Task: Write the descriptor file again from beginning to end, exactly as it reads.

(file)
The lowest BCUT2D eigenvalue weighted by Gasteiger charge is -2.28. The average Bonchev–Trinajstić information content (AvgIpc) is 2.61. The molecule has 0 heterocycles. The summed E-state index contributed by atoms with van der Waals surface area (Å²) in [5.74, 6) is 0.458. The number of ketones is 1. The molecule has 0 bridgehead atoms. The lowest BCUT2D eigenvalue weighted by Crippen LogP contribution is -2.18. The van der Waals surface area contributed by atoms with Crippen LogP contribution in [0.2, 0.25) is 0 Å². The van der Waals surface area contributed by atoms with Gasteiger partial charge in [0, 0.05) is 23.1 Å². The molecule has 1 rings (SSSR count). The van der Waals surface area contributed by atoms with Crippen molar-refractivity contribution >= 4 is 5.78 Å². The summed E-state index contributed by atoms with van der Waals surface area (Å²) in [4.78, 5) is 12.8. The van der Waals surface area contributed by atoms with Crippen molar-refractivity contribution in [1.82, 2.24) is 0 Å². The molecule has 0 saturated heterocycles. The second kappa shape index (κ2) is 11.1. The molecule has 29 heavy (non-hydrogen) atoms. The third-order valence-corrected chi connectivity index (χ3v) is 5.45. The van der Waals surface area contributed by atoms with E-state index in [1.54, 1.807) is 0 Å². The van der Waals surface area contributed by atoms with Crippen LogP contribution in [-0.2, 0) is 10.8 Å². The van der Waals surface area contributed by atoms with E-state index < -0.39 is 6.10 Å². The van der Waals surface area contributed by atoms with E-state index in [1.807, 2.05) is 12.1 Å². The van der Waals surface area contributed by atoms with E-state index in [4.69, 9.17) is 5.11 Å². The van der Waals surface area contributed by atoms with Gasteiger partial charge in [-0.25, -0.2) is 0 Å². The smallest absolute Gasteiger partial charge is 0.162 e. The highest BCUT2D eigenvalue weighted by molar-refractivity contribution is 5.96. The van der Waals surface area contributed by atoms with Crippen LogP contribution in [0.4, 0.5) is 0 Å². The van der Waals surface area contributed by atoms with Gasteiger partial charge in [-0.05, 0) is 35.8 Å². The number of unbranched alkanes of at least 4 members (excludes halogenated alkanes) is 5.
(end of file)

The lowest BCUT2D eigenvalue weighted by Gasteiger charge is -2.28. The average Bonchev–Trinajstić information content (AvgIpc) is 2.61. The molecule has 0 heterocycles. The summed E-state index contributed by atoms with van der Waals surface area (Å²) in [5.74, 6) is 0.458. The number of ketones is 1. The molecule has 0 bridgehead atoms. The lowest BCUT2D eigenvalue weighted by Crippen LogP contribution is -2.18. The van der Waals surface area contributed by atoms with Crippen LogP contribution in [0.2, 0.25) is 0 Å². The van der Waals surface area contributed by atoms with Gasteiger partial charge in [0, 0.05) is 23.1 Å². The molecule has 1 rings (SSSR count). The van der Waals surface area contributed by atoms with Crippen molar-refractivity contribution >= 4 is 5.78 Å². The summed E-state index contributed by atoms with van der Waals surface area (Å²) in [4.78, 5) is 12.8. The van der Waals surface area contributed by atoms with Crippen molar-refractivity contribution in [1.82, 2.24) is 0 Å². The molecule has 0 saturated heterocycles. The second kappa shape index (κ2) is 11.1. The molecule has 29 heavy (non-hydrogen) atoms. The third-order valence-corrected chi connectivity index (χ3v) is 5.45. The van der Waals surface area contributed by atoms with E-state index in [1.54, 1.807) is 0 Å². The van der Waals surface area contributed by atoms with Crippen LogP contribution in [-0.2, 0) is 10.8 Å². The van der Waals surface area contributed by atoms with E-state index < -0.39 is 6.10 Å². The van der Waals surface area contributed by atoms with E-state index in [1.807, 2.05) is 12.1 Å². The van der Waals surface area contributed by atoms with E-state index in [4.69, 9.17) is 5.11 Å². The van der Waals surface area contributed by atoms with Gasteiger partial charge in [-0.25, -0.2) is 0 Å². The smallest absolute Gasteiger partial charge is 0.162 e. The highest BCUT2D eigenvalue weighted by molar-refractivity contribution is 5.96. The van der Waals surface area contributed by atoms with Crippen LogP contribution in [0.4, 0.5) is 0 Å². The van der Waals surface area contributed by atoms with Gasteiger partial charge in [-0.05, 0) is 35.8 Å². The number of unbranched alkanes of at least 4 members (excludes halogenated alkanes) is 5.